Home loan types and features

The language used to describe loans can be confusing. For those preparing to enter the property market, or are still unclear on how certain loan types work, we have created a ready reckoner to help you identify what each loan type is and how it works.

Variable rate loan

This is a home loan where the interest rate varies whenever the lender makes a change.  These may be in line with changes in the official rate made by the Reserve Bank of Australia. A change in the rate will result in an increase or decrease in the amount of your repayments.

Fixed rate

This is a home loan where the interest rate is locked in for a specified period of time (commonly 1, 3 or 5 years). This gives you certainty of your repayment amount, however, these loans have restrictions on making extra repayments, having offset accounts and can have huge break costs,  so be sure to speak to us about your needs.

Split loan

This loan type allows you to split your loan – for example, part variable and part fixed. In this instance you can have a combination of the security of a fixed interest rate and the flexibility of a variable interest rate. Some lenders also let you split your loan into two accounts which can be useful if the loan is used for various purposes – for example, part owner occupied and part investment.

Principal and Interest (P&I)

This is a loan where the repayment covers both interest charged on the outstanding balance plus an amount that will repay your loan.  Each month, the size of the loan slowly reduces until there is no further debt.

Interest only (IO)

This repayment type allows you to only pay the interest charged on your loan each month for the first few years, after which it reverts to principal and interest. The total principal loan balance remains the same and your debt does not reduce during this time. This is often used by property investors as it maximises tax deductions and the repayments are lower than if they were principal and interest. The period of interest only payments is typically 5 years, but can be as high as 15 with some lenders.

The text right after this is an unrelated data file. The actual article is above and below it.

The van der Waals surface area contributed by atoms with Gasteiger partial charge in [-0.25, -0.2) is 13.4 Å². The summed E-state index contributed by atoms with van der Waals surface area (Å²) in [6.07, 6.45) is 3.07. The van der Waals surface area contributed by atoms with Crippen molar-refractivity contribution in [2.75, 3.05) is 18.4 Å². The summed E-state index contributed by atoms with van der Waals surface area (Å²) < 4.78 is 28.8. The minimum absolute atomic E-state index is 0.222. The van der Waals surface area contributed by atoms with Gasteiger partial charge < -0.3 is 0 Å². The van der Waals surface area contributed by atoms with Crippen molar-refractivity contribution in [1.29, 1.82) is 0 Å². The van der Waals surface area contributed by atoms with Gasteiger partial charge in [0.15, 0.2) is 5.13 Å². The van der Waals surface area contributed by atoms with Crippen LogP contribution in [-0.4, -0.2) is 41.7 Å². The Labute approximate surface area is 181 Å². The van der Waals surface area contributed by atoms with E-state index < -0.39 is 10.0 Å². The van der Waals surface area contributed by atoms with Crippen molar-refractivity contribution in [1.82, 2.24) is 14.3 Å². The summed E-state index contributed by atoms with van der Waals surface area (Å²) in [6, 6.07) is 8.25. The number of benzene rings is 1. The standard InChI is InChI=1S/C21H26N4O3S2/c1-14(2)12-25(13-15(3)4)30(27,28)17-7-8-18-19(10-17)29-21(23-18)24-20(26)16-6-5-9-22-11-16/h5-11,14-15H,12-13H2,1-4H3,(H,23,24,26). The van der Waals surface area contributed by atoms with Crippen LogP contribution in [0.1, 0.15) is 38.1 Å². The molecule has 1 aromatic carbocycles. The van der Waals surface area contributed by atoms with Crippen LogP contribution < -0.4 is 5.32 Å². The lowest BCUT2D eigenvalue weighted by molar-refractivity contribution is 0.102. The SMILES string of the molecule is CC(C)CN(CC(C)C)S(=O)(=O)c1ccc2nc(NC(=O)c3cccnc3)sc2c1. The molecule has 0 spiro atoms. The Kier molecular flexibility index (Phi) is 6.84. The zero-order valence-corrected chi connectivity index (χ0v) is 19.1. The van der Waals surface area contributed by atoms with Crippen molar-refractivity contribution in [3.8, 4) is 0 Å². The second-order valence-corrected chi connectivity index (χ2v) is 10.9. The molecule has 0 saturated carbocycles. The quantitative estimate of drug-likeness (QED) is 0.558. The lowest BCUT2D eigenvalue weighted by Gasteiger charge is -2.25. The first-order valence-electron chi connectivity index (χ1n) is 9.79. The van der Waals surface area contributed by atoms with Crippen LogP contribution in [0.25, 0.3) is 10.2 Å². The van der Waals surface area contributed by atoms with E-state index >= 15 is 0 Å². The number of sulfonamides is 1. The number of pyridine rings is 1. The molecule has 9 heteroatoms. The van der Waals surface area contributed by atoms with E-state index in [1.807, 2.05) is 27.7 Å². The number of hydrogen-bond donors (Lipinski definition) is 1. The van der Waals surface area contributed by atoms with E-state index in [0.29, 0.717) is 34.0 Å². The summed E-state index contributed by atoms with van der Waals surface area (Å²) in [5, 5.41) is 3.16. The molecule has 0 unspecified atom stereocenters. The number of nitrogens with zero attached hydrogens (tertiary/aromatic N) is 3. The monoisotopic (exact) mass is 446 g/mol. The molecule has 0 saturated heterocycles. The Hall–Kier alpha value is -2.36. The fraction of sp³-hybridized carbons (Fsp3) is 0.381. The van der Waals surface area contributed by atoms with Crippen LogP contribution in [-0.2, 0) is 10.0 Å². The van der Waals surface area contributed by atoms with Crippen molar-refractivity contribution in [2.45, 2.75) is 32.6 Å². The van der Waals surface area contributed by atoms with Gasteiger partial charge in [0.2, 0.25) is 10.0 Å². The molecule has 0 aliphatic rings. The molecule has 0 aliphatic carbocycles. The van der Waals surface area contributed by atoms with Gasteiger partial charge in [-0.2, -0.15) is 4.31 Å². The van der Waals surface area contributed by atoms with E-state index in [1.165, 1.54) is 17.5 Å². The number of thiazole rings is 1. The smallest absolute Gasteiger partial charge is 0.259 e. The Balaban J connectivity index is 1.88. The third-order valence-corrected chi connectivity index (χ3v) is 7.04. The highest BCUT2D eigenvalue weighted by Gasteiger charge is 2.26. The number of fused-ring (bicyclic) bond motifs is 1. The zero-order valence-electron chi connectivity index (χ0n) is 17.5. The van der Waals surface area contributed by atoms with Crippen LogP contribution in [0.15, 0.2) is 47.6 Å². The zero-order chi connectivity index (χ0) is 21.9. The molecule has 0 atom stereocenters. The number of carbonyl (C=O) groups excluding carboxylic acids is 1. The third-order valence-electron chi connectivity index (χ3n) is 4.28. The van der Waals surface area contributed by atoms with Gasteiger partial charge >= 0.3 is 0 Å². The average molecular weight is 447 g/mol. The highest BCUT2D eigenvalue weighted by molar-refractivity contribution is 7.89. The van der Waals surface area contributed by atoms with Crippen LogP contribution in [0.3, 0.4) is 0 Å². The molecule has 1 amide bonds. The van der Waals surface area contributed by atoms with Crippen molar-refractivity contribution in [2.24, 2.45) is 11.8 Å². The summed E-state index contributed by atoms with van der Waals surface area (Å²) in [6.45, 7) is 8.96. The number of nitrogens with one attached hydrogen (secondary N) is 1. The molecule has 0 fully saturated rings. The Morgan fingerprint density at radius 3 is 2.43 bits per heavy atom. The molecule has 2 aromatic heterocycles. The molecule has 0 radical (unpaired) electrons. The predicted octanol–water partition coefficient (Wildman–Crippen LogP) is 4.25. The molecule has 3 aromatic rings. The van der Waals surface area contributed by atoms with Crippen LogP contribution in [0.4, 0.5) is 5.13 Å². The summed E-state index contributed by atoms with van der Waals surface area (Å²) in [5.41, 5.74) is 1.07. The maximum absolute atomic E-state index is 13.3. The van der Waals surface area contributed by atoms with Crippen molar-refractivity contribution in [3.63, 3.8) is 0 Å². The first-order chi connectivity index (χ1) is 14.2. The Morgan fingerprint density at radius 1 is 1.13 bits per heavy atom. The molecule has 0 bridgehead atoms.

Extra repayments

Loans with this feature allow borrowers to make payments over and above the minimum monthly repayment. This can be either as one-off (lump sum) or ongoing additional payments. Making extra repayments reduces the amount of interest charged and results in you paying off your loan sooner. This option may be limited or not allowed on some loans, particularly those with fixed rates.


Redraw gives you access to any additional repayments you have made into your loan. Loans with this feature allow you to withdraw any surplus funds from your loan without having to go through the loan application process. It is important to note that if you draw out surplus money, you will be automatically charged interest on the higher loan balance.

Offset account – Watch video

This is a transaction account that is linked to a home loan. The balance of the funds in the transaction (or offset) account reduces the balance of the home loan resulting in lower interest being charged on the loan. Over time, savings in the offset account can help you pay your home loan off more quickly and build up equity in your property. Offset accounts are most beneficial for investors who can preserve their future interest deductions as explained in the video.

Line of credit

This type of loan allows you to borrow against the equity in your home. It is the equivalent of an overdraft facility and you can draw as much or as little as you need so it is very flexible. You only pay interest on the amount of money you actually use and the loan limit remains in place so as you pay back the loan, you can re-borrow the funds again. Line of credit loans are commonly used by investors as they have access to funds without the need to apply for additional loans and also provide a buffer fund for any unexpected expenses.

Professional package

Also known as a ‘pro pack,’ this is a discounted home loan package offered by many lenders to borrowers with a total home loan amount above a predetermined level. There is usually an annual fee of $300 to $400 but in return you have access to a discount on your home loan rate plus upfront and ongoing fees are usually waived. In addition, most professional packages come with an offset account which can help you reduce the interest charged on the loan, and a fee-free credit card is also common.